Although my main focus is to find the most authentic and expressive producers of native varietals all around Europe, I also have a strong respect for the heritage of each region and the commitment of families who have persevered to continue their viticultural activities. A supreme example of the latter is the mere existence of Bodegas Estevez over what is now four generations of twists and turns, along with unfortunately a long period of turmoil in Spain.
Grape growing for the Estevez family began in Bierzo in the early 20th century starting with the great-grandfather Ramon. The economic difficulties in Spain after the first World War then resulted in Ramon immigrating to Brazil to find work but to continue his connection with his family's land and heritage, he would use his savings to continue adding to the family's vineyard parcels in Bierzo.
During such difficult times, his wife and children remained in Bierzo, including his son Antonio who would develop into a prolific writer. The next twist and turn and turmoil in Spain happened during the Spanish Civil war and where, Antonio, as a thoughtful and intelligent writer, was opposed to the Franco regime and was forced to escape from Bierzo shortly before he would have been arrested and he then immigrated to Mexico. Continuing the heritage of his father, however, he ensured that his family's vineyard holdings remained intact until a hopefully better time.
The third generation, led by Antonio's son Helios, who even after also immigrating to Mexico to meet his exiled father, continued the family's ownership of its vineyards and he was also a prolific poet. The fourth generation which is led by Helios's son, Helio, along with his siblings Carlos, Nandy, and Laura, then made the decision around 20 years ago to transition from selling the grapes from their vineyards each year into making wine. An interesting history of the family is also on a YouTube video.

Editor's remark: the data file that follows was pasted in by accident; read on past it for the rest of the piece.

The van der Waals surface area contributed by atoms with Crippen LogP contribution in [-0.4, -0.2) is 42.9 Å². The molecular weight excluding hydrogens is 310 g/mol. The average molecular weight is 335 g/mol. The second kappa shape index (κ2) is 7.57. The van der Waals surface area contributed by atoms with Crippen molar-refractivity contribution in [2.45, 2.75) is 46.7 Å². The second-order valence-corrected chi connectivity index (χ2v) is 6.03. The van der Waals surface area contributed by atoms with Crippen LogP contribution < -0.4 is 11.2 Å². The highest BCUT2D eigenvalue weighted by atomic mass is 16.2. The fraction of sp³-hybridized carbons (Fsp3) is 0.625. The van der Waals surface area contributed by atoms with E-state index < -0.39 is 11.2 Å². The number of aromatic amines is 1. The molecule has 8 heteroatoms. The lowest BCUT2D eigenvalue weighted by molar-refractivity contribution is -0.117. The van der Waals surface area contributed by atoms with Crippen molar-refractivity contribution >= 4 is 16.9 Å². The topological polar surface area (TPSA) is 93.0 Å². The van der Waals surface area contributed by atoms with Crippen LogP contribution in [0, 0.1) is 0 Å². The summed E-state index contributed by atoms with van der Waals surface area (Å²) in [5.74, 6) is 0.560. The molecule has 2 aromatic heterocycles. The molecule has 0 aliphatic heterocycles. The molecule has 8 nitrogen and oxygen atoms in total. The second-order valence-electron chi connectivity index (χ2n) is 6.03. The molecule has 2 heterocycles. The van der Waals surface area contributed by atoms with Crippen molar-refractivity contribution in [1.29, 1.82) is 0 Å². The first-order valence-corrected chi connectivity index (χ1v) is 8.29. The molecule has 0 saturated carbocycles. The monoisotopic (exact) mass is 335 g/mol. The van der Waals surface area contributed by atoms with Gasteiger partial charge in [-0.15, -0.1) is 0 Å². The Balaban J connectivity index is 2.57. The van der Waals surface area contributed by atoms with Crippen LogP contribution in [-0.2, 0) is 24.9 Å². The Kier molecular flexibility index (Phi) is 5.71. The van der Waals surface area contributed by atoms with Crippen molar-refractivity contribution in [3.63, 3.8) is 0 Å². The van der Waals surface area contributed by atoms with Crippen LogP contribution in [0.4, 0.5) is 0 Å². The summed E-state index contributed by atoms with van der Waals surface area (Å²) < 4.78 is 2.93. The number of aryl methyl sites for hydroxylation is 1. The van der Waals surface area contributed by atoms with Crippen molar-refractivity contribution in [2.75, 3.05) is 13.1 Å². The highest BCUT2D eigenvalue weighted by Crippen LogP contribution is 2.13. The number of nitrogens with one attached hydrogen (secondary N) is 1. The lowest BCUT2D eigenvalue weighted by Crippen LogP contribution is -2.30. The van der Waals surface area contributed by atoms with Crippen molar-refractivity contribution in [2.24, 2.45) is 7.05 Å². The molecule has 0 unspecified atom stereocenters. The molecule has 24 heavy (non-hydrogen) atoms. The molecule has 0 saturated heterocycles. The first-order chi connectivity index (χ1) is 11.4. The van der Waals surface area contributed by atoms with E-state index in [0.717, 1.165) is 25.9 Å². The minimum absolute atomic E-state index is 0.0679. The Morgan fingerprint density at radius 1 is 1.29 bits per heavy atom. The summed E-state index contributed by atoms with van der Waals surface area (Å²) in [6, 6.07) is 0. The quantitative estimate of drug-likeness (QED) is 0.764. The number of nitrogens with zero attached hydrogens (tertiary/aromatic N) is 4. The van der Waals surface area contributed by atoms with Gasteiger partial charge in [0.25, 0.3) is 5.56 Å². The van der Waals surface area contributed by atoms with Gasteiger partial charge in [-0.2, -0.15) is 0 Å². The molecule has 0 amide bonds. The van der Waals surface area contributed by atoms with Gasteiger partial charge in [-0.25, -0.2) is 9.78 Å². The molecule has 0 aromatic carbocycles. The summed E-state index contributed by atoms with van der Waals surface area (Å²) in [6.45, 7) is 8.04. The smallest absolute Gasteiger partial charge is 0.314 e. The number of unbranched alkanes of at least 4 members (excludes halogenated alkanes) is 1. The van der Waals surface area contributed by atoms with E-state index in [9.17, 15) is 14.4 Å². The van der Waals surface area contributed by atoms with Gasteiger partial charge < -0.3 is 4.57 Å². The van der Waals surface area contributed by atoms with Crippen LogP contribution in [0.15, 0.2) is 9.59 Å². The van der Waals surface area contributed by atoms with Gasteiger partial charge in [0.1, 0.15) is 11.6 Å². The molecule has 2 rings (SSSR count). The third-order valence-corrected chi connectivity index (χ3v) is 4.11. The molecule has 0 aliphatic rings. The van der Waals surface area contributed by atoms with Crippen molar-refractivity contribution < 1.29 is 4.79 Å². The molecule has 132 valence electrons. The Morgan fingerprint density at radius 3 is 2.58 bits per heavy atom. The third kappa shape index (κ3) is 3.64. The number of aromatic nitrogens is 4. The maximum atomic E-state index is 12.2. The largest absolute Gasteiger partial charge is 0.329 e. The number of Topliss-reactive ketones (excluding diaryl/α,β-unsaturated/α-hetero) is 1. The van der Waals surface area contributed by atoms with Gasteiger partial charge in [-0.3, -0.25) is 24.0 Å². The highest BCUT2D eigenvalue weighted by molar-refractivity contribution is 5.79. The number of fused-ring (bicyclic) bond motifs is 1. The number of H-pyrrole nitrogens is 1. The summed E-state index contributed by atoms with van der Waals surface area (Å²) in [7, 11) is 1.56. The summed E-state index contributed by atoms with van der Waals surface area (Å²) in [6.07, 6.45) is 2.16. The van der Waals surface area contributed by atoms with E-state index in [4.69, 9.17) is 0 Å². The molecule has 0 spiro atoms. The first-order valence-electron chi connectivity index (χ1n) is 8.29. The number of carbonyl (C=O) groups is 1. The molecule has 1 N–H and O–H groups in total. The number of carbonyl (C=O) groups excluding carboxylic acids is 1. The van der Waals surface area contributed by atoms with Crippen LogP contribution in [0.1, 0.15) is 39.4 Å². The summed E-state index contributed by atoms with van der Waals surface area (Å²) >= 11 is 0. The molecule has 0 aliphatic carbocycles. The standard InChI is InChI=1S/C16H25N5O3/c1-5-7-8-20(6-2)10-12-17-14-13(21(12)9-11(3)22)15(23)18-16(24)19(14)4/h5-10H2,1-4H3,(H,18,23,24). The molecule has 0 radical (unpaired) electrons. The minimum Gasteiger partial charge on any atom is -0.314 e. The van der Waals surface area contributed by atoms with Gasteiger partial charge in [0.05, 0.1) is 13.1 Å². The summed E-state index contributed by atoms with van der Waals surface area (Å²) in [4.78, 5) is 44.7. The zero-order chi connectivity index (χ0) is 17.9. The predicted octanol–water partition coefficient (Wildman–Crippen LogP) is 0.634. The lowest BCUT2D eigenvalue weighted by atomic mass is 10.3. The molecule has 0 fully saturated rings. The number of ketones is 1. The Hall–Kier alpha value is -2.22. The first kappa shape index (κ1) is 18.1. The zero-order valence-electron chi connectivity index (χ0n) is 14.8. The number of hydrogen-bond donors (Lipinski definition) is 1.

What has evolved is a state of the art winery that is making very expressive wines. The literary tradition of the family has also continued in both the brand name of the wines ("Versos", or verses) and the addition of Helos's poetry about Bierzo to the label of each wine. And so, with a family's twists and turns, which at any challenge along the way could have resulted in the long ago vineyards purchased with Ramon's savings being abandoned, as has happened in many areas of Spain, the family has persevered and has remained a steadfast guardian of its heritage.
For the initial wine selections, I have chosen two Mencias and one Godello. During my visit to the winery this year, however, I also found a significant amount of "buried treasured" in the form of spectacular limited production Mencia cuvees from individual vineyard parcels that are maturing in casks that I would hope to import when they are released in the future.
Finally, however, a small amount about Bierzo itself. Although part of the administrative region of Castilla y Leon, its location in the mountainous northwest corner of the region results in there being no similarities to the dry, dusty plains of Toro, Rueda, and the Ribera del Duero.
The other significant difference is that Mencia is the main red grape instead of Tempranillo in most of Castilla y Leon. In the natural bowl of Bierzo between mountain ranges there is lots of clay in the soil but from the surrounding mountains, there are also significant deposits of granite and slate which add minerality to the wines. The resulting combination with Mencia, with its red and black fruit character along with good acidity and tannins, can make very interesting and expressive wines.
Various views of the Estevez vineyards, which all have vines of at least 90 years old
A 100 year old Mencia vine
A view of the mountains around Bierzo
A state of the art winery perfect for Mencia
Barrel tasting requires agility!
Versos Godello 2020 (OF, NF)
Versos Mencia Joven 2019 (OF, NF)
Versos Cepas Centenarias 2017 (OF, NF)